Wednesday, July 16, 2008

Who can petition for custody?

To file a petition or complaint, court rules require that you have standing, which means that you must have the right to file that petition or complaint, under the circumstances of the case.

Standing becomes especially relevant in petitions for custody because courts limit who can petition for custody of child. Generally, parents may petition. Additionally, in certain circumstances, someone acting as a parent may petition. In some cases, depending on the facts, grandparents may petition. Generally, courts protect the interests and rights of parents by preventing other third parties from petitioning for custody of their children. These rules can sometimes prevent a concerned neighbor, relative or friend from becoming involved in a child custody matter, no matter how well meaning their intentions.

This week, the Superior Court of Pennsylvania addressed the issue of standing in the context of a custody matter that also wound its way through dependency court. Read the full opinion here.

Tuesday, July 15, 2008

Mistakes

Every great mistake has a halfway moment, a split second when it can be recalled and perhaps remedied.

— Pearl S. Buck

Monday, July 14, 2008

When Judges Interview Children

The Rule:

The Pennsylvania Rules of Civil Procedure provide a procedure for courts to interview children, as a part of custody proceedings. The relevant rule states:

The court may interrogate a child, whether or not the subject of the action, in open court or in chambers. The interrogation shall be conducted in the presence of the attorneys and, if permitted by the court, the parties. The attorneys shall have the right to interrogate the child under the supervision of the court. The interrogation shall be part of the record. Pa. R.C.P.
1915.11(b).

What this means:

Practically speaking this rule means that the court does not have to interview a child. However, if the court chooses to do so, the attorneys of the parties have the right to be present and ask questions of the child. The proceeding may take place in the judge's chambers (another word for the judge's office) but it must be of record - which means a court reporter will record it. The court does not have to allow the parties to be presnet, but may choose to do so.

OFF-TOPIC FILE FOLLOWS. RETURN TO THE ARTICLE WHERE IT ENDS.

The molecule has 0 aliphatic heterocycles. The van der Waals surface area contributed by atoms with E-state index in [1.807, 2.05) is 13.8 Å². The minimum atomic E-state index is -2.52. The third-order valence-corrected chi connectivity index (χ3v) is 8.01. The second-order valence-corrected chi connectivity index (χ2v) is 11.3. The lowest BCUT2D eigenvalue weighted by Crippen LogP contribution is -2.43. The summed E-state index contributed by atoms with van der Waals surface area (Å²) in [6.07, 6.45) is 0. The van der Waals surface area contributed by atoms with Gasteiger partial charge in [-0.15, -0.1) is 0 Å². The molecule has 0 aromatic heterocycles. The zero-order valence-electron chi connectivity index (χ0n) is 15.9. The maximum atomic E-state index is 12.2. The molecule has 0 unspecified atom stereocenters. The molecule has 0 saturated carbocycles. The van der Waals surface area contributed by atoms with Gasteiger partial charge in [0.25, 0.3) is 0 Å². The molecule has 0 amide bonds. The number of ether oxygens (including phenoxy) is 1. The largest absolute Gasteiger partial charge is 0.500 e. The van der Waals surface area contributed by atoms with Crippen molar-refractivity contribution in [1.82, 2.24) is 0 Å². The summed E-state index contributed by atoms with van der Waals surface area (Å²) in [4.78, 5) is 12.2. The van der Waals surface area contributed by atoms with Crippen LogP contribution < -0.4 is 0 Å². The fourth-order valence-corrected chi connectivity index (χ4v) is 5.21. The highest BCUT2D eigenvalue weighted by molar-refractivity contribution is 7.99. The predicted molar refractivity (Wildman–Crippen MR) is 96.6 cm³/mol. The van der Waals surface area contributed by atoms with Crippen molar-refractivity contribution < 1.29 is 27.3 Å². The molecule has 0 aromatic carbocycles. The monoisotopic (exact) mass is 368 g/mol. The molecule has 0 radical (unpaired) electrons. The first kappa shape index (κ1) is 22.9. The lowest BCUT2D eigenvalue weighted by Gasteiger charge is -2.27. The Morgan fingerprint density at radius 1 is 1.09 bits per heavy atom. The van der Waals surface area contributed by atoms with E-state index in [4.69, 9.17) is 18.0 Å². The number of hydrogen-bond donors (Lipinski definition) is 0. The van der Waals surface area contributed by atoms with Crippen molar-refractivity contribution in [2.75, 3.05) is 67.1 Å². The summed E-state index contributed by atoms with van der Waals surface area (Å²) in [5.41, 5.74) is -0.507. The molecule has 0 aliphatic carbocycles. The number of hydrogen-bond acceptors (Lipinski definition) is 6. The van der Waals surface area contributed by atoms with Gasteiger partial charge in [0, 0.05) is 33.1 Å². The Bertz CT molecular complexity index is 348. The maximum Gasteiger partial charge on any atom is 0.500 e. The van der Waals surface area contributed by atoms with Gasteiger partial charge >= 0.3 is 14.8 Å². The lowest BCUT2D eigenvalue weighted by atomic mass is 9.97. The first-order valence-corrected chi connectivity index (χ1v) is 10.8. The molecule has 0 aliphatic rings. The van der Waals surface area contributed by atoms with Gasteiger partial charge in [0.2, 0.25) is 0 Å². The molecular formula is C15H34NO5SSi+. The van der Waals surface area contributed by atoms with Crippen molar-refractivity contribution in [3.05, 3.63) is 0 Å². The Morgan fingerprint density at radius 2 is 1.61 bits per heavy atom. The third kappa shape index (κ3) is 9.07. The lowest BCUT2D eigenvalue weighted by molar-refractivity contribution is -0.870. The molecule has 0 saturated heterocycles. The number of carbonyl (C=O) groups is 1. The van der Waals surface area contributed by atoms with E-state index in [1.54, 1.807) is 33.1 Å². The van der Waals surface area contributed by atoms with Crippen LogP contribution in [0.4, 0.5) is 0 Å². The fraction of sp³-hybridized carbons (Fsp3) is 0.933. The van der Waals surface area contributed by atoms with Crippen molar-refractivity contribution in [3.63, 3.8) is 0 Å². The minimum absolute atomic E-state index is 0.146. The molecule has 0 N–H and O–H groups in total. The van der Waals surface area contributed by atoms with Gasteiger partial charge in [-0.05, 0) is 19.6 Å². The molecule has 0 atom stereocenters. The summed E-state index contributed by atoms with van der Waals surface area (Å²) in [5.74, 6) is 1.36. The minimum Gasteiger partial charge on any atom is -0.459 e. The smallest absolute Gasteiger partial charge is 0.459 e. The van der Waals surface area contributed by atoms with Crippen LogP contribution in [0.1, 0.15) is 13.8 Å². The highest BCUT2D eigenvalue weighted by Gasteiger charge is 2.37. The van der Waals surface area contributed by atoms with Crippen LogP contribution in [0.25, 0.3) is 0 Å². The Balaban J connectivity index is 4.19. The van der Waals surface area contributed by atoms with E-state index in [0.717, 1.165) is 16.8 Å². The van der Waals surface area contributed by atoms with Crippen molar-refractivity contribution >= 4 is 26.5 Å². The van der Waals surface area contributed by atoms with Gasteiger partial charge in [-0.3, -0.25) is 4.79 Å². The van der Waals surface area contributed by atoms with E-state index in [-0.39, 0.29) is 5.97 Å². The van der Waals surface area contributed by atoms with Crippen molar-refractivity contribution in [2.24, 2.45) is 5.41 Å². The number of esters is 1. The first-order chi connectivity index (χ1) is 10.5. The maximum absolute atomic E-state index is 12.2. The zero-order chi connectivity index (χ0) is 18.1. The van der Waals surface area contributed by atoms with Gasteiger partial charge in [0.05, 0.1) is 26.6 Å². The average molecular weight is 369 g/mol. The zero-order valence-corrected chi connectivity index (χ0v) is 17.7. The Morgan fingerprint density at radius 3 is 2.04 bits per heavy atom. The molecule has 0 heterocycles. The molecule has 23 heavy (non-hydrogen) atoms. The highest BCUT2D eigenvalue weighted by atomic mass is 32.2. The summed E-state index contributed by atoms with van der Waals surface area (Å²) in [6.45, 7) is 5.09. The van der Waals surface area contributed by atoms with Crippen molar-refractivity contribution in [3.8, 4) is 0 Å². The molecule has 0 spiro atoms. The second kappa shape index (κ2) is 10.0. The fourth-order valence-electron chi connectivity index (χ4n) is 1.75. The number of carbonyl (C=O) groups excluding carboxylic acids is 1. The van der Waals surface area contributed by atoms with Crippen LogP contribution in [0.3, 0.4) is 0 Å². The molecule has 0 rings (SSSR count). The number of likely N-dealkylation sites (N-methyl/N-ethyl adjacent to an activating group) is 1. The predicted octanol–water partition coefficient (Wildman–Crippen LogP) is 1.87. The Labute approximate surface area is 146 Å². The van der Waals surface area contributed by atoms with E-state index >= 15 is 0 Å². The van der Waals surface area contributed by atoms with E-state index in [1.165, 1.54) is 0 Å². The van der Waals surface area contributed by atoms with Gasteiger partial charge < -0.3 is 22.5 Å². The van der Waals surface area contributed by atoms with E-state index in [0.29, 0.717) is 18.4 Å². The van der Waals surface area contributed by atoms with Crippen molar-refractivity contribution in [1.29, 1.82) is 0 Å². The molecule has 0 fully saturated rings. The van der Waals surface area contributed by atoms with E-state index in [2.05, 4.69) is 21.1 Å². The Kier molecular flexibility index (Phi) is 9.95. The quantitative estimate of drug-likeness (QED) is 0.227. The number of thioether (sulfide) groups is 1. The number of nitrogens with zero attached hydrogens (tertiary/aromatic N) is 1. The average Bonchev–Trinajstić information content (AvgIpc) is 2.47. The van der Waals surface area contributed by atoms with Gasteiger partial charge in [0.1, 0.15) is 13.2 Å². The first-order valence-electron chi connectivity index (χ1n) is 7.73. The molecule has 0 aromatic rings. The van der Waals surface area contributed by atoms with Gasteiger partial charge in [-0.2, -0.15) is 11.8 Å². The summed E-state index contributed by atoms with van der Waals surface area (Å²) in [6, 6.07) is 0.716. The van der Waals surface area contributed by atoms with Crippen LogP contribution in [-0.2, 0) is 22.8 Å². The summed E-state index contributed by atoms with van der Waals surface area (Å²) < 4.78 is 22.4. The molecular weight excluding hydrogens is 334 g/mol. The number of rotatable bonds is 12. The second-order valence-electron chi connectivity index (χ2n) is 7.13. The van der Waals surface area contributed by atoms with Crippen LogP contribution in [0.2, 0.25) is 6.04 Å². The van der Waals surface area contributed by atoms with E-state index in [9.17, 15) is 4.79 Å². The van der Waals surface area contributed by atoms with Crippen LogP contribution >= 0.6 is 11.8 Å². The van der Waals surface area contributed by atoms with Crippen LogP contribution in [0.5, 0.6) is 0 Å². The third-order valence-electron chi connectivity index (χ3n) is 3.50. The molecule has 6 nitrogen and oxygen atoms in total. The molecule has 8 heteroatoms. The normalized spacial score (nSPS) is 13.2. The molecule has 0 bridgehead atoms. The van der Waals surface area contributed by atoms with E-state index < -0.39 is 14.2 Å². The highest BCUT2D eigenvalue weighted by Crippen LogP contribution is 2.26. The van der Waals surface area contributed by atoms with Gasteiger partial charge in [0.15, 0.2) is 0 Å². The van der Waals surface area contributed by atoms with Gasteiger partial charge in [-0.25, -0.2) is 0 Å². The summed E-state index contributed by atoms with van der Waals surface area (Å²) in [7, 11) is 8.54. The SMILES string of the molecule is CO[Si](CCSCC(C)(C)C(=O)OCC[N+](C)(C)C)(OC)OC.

Recent case:

In the case of Ottoloni vs Barrett, 2008 Pa Super 154 (July 14, 2008) a case out of Potter County, Pennsylvania, the Father appealed the trial court's order granting the Mother primary custody. In part because the trial court did not follow the above quoted rule, the Superior Court remanded the case for another hearing. You can read the full opinion here.

This case provides an excellent example of the lengthiness of some custody proceedings. The timeline of this particular case:

April 2003 - parties separate. Mother obtains primary custody, Father obtains partial custody.

May 2003 - parties agree to share custody.

April 2004 - court slightly modified the shared order.

December 2005 - Mother filed a petition seeking a modification.

November 2006 - Mother obtains physical custody.

May 2007 - final hearing - Mother still has physical custody, Father appeals.

July 2008 - Superior Court issues order directing trial court to conduct a new custody hearing.

Accordingly, as of July 2008, Mother's December 2005 petition to modify custody is still not resolved. Unfortunately, the lengthiness of custody proceedings is a relevant factor when deciding a course of action in custody litigation.

Friday, July 11, 2008

Prenuptial Agreements